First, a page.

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Family of sex assault victim sues DOE, McKinley High staff

Peter Boylan
                                McKinley Principal Ron Okamura did not reply to a Honolulu Star-Advertiser request for comment. A DOE spokesperson declined comment, citing active or pending litigation.
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McKinley Principal Ron Okamura did not reply to a Honolulu Star-Advertiser request for comment. A DOE spokesperson declined comment, citing active or pending litigation.

The family of a former McKinley High School student is suing the state Department of Education and school personnel after their minor daughter was sexually assaulted in a boy’s bathroom by a ninth grader who had flashed a gun two hours before the February 2021 incident.

The male student was arrested and charged with first-degree sexual assault and prosecuted in Family Court. The lawsuit, filed Wednesday by attorneys representing the family of the girl, lists DOE and 10 unnamed defendants.

The gun was a Daisy- brand airsoft pistol that resembles a real firearm.

Honolulu police, responding to a call from McKinley’s vice principal about the sexual assault, found the gun and an axe on the second- floor balcony of Building M on the school’s campus. Neither the gun nor the axe were used during the assault.

McKinley Principal Ron Okamura did not reply to a Honolulu Star-Advertiser request for comment. A DOE spokesperson declined comment, citing active or pending litigation.

“The safety of our children while on campus should always be one of the highest priorities within the Department of Education. It is more than just an expectation that we have as parents, it is a requirement under the law,” said Thomas Otake, an attorney representing the girl’s family.

“This is a tragic case of what can happen when school officials fail in their duties related to safety and security. The DOE needs to do better, and our clients hope this case will bring about much-needed improvements so nothing like this ever happens again.”

DOE’s Civil Rights Compliance Branch conducted an investigation into the Feb. 21, 2021, incident but the findings were not made public. It is not clear whether any communication about the incident was sent to McKinley High School parents.

According to the civil complaint filed last week in Circuit Court, the girl was attending classes at Mc­Kinley for the first time after remote instruction during the COVID-19 pandemic. She followed the ninth grader and another boy to Building M during her lunch break after the ninth grader told her they would meet friends there.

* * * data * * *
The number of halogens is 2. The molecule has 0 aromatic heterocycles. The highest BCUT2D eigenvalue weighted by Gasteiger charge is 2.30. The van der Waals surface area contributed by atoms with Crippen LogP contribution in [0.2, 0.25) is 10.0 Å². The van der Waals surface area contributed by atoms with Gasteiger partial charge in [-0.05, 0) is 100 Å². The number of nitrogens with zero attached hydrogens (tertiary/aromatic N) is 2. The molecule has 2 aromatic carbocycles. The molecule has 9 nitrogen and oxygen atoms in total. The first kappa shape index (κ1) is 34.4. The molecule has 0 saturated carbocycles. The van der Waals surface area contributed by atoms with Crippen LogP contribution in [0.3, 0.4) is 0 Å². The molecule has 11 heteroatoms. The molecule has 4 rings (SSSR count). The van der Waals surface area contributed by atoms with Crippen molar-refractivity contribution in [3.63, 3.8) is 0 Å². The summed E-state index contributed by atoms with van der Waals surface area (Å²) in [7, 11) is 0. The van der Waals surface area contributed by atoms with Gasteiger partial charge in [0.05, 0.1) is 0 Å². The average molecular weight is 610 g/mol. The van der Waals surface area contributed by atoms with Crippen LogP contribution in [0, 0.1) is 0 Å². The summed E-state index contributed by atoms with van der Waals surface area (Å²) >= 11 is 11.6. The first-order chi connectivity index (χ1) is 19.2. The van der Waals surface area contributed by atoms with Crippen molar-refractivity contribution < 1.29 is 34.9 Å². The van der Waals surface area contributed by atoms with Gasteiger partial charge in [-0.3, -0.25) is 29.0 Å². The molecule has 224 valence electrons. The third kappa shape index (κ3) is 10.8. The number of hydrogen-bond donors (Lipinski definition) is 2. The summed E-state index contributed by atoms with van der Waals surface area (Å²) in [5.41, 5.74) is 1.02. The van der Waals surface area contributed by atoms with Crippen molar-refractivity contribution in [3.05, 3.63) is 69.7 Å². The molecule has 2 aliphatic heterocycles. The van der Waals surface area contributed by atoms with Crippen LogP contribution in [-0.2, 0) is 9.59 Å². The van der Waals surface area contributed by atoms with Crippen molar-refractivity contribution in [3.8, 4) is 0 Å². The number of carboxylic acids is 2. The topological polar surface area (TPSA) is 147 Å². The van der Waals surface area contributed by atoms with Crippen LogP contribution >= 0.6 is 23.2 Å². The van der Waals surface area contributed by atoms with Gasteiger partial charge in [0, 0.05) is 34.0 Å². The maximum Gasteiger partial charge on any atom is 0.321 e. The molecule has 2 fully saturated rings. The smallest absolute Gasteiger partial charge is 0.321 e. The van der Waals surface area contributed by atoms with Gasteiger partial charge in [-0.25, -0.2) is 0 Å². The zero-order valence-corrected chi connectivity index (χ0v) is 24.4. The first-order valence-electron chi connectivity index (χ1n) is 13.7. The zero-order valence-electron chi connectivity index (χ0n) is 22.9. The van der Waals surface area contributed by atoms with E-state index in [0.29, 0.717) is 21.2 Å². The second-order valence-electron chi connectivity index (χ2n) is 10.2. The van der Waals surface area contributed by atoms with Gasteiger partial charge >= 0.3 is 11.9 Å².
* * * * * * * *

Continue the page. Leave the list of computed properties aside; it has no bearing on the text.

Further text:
Building M is located “on the outskirts of Mc­Kinley’s large 5-acre campus, near the corner of South King Street and Pensacola Street. It is far from the administration building, the cafeteria, the mall, and the main classroom buildings,” the lawsuit notes.

McKinley’s policy at the time reportedly required that the door to the boy’s bathroom in Building M remain locked at all times.

The on-campus security staff was assigned to patrol Building M, including the boy’s bathroom, and security cameras were positioned to surveil portions of the building, including the corridor in the immediate vicinity of the boy’s bathroom, according to the complaint.

Before the Feb. 21 assault took place, the boy’s bathroom in Building M “was unlocked, the hallway and other areas in the vicinity of the boy’s bathroom were vacant and deserted, there were no security personnel or Mc­Kinley staff in the area, and no one was monitoring the security cameras surveilling the area,” the lawsuit says.

The girl entered the bathroom with her alleged assailant after the other boy went in first. The ninth grader reportedly groped the girl, catching her by surprise, then forced her to have sex, according to the complaint. The other boy in the bathroom at the time told school officials and investigators that he heard her repeatedly demand an end to the assault, the lawsuit claims.

Police and McKinley High School administrators reviewed the surveillance video, which shows the three students entering and leaving the bathroom. When asked by a vice principal to report what had happened to her, the girl initially responded that she did not want to say because “the perpetrator had gang- related friends, and that he had a gun,” the lawsuit says.

McKinley administrators also failed to follow required safety measures after the girl told them the ninth grader had a gun on campus, the complaint alleges.

“Instead of urgently locking down the school and employing safety measures to address a gun on campus, McKinley administration telephoned the Perpetrator’s behavioral health specialist, who was meeting with the Perpetrator at the time,” according to the lawsuit.

The school allegedly knew the ninth grader had previously demonstrated aggressive and violent behavior after reporting being bullied. After police were called to respond to the sexual assault, the boy was told that someone was coming to get him and asked if he had any weapons in his possession.

“The Perpetrator became visibly agitated and ran out of the room with his backpack even though he was directed not to leave. The Perpetrator hid his gun and an ax nearby then returned to the room where he had met with the behavioral health specialist,” according to the complaint.

The girl underwent a medical examination following the sexual assault and also received medical care. She no longer attends the school.

The complaint says she and her parents “continue to struggle with the resulting trauma.”

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